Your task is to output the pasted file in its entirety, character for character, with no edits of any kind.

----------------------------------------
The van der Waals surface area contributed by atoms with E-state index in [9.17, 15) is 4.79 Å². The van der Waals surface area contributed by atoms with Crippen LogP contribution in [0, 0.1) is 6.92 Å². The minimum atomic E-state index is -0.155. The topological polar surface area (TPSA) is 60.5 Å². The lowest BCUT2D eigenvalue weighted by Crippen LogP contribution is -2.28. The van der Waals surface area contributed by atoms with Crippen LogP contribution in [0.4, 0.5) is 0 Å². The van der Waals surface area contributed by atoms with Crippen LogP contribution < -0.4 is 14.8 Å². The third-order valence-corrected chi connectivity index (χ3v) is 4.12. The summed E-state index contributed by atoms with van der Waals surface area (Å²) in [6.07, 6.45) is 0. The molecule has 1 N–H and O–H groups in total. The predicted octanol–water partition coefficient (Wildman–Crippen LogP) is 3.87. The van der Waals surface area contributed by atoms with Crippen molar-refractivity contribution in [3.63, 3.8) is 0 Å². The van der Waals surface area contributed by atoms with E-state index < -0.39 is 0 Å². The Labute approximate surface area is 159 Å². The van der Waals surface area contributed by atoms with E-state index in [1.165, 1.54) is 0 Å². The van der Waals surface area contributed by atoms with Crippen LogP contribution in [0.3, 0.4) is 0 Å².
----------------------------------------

The van der Waals surface area contributed by atoms with E-state index in [9.17, 15) is 4.79 Å². The van der Waals surface area contributed by atoms with Crippen LogP contribution in [0, 0.1) is 6.92 Å². The minimum atomic E-state index is -0.155. The topological polar surface area (TPSA) is 60.5 Å². The lowest BCUT2D eigenvalue weighted by Crippen LogP contribution is -2.28. The van der Waals surface area contributed by atoms with Crippen LogP contribution in [0.4, 0.5) is 0 Å². The van der Waals surface area contributed by atoms with Crippen LogP contribution < -0.4 is 14.8 Å². The third-order valence-corrected chi connectivity index (χ3v) is 4.12. The summed E-state index contributed by atoms with van der Waals surface area (Å²) in [6.07, 6.45) is 0. The molecule has 1 N–H and O–H groups in total. The predicted octanol–water partition coefficient (Wildman–Crippen LogP) is 3.87. The van der Waals surface area contributed by atoms with Crippen molar-refractivity contribution in [3.63, 3.8) is 0 Å². The van der Waals surface area contributed by atoms with E-state index < -0.39 is 0 Å². The Labute approximate surface area is 159 Å². The van der Waals surface area contributed by atoms with E-state index in [1.165, 1.54) is 0 Å². The van der Waals surface area contributed by atoms with Crippen LogP contribution in [0.3, 0.4) is 0 Å².